Thursday, July 25News That Matters

Date set to hear petition against anti-gay law.

The Constitutional Court has set December 11 to set issues to determine four petitions challenging the
Legality of the Anti-Homosexuality Law that was enacted in May 2023. The court set the date after the petitioners agreed to consolidate all four petitions and 19 applications that were filed by different individuals and groups.
The petitioners include West Budama North East MP Fox Odoi, Uganda’s deputy High Commissioner to South Africa Kintu Nyango, veteran journalist Andrew Mwenda,Makerere University Law professors Sylvia Tamale and Busingye Kabumba, and several civil society organisations.
Sitting as a single judge of the Constitutional Court yesterday, Justice Geoffrey Kiryabwire agreed with the Attorney General’s submission to have all the petitions consolidated.
“If we are to handle one by one, we shall finish in 2026. We need to bring the petition for trial as quickly as possible. I want to see cooperation. You are all targeting the same law and I do not see why there are four petitions.I find it necessary to see the parties and see if they are interested in the matter,” Justice Kiryabwire held.
Mr Odoi, a former legal counsel to President Museveni, told court that they will go with the court’s guidance together with other petitioners to have the matter consolidated.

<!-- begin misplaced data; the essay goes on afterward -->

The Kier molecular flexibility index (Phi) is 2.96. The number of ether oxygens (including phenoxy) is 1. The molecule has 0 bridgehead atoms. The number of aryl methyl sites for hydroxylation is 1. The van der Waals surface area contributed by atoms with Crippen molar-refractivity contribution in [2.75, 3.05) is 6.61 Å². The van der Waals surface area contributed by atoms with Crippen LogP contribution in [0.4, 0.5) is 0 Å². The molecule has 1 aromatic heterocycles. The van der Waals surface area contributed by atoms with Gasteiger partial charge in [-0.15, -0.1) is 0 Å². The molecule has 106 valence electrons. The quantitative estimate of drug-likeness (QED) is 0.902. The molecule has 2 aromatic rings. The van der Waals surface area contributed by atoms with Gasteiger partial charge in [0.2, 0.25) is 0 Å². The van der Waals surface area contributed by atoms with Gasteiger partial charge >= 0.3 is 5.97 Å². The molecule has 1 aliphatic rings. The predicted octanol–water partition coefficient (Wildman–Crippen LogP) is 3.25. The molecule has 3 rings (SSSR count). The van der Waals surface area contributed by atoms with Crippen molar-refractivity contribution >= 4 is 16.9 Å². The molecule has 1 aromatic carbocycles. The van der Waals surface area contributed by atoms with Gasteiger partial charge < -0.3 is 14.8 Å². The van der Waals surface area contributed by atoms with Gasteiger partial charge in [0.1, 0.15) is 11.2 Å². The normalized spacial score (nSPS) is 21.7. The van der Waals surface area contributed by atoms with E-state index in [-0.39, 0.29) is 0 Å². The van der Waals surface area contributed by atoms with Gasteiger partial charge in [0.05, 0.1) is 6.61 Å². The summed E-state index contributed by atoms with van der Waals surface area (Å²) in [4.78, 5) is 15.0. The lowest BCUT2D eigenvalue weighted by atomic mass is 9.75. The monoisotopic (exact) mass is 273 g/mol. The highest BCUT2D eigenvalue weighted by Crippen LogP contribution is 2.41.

“Basing on the court’s direction and on the consent of parties, all petitions should be consolidated and parties should file the consent by today (yesterday). The parties have also committed themselves not to make any amendments in the four petitions during trial or hearing,” Justice Kiryabwire observed.
However, the court held that before the hearing of the main petition, it will have to first deal with an application by Born-again Pastor Martin Ssempa who wants to join the Attorney General to defend the Anti-Homosexuality Law.
Among some of the grounds for the petition, the complainants contend that the Anti-Homosexuality Act, 2023 alters a 2014 Constitutional Court decision that nullified a similar law and it is, therefore, inconsistent with Article 92 of the Constitution.
The petitioners claimed the Act was passed within six days instead of the 45-day period provided for by the rules of Parliament. They further allege that Parliament enacted the controversial law on May 2 without meaningful and adequate public participation, which is inconsistent and in contravention of Articles 1, 2, 8A, 20, 36, 38, 79 and Objective 11(1) of the National Objectives and Directive Principles of State Policy of the Constitution. sult of frustration caused by the school administration.